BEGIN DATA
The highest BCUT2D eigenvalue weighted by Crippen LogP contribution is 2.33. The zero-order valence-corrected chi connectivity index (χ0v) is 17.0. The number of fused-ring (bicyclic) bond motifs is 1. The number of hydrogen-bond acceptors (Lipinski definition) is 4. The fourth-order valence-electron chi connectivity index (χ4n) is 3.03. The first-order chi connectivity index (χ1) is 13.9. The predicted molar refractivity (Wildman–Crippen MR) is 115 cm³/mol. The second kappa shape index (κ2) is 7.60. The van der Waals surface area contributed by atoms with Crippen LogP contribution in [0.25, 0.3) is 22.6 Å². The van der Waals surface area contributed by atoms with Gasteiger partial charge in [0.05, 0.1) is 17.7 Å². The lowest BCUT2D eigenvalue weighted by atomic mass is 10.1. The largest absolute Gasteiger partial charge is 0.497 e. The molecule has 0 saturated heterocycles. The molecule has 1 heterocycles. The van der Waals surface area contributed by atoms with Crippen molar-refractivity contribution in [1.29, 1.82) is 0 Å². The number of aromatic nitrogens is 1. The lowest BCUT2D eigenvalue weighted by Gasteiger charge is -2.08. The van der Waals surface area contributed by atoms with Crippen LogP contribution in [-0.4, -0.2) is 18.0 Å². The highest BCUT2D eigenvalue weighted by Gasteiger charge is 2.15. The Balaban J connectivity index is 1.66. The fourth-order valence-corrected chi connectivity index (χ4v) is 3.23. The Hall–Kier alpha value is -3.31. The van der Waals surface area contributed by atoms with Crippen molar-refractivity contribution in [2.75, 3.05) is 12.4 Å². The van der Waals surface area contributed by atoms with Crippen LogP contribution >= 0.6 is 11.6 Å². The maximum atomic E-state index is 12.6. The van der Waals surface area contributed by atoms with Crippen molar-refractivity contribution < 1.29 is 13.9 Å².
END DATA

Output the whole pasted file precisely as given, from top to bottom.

The highest BCUT2D eigenvalue weighted by Crippen LogP contribution is 2.33. The zero-order valence-corrected chi connectivity index (χ0v) is 17.0. The number of fused-ring (bicyclic) bond motifs is 1. The number of hydrogen-bond acceptors (Lipinski definition) is 4. The fourth-order valence-electron chi connectivity index (χ4n) is 3.03. The first-order chi connectivity index (χ1) is 13.9. The predicted molar refractivity (Wildman–Crippen MR) is 115 cm³/mol. The second kappa shape index (κ2) is 7.60. The van der Waals surface area contributed by atoms with Crippen LogP contribution in [0.25, 0.3) is 22.6 Å². The van der Waals surface area contributed by atoms with Gasteiger partial charge in [0.05, 0.1) is 17.7 Å². The lowest BCUT2D eigenvalue weighted by atomic mass is 10.1. The largest absolute Gasteiger partial charge is 0.497 e. The molecule has 0 saturated heterocycles. The molecule has 1 heterocycles. The van der Waals surface area contributed by atoms with Crippen molar-refractivity contribution in [1.29, 1.82) is 0 Å². The number of aromatic nitrogens is 1. The lowest BCUT2D eigenvalue weighted by Gasteiger charge is -2.08. The van der Waals surface area contributed by atoms with Crippen LogP contribution in [-0.4, -0.2) is 18.0 Å². The highest BCUT2D eigenvalue weighted by Gasteiger charge is 2.15. The Balaban J connectivity index is 1.66. The fourth-order valence-corrected chi connectivity index (χ4v) is 3.23. The Hall–Kier alpha value is -3.31. The van der Waals surface area contributed by atoms with Crippen molar-refractivity contribution in [2.75, 3.05) is 12.4 Å². The van der Waals surface area contributed by atoms with Crippen LogP contribution >= 0.6 is 11.6 Å². The maximum atomic E-state index is 12.6. The van der Waals surface area contributed by atoms with Crippen molar-refractivity contribution < 1.29 is 13.9 Å².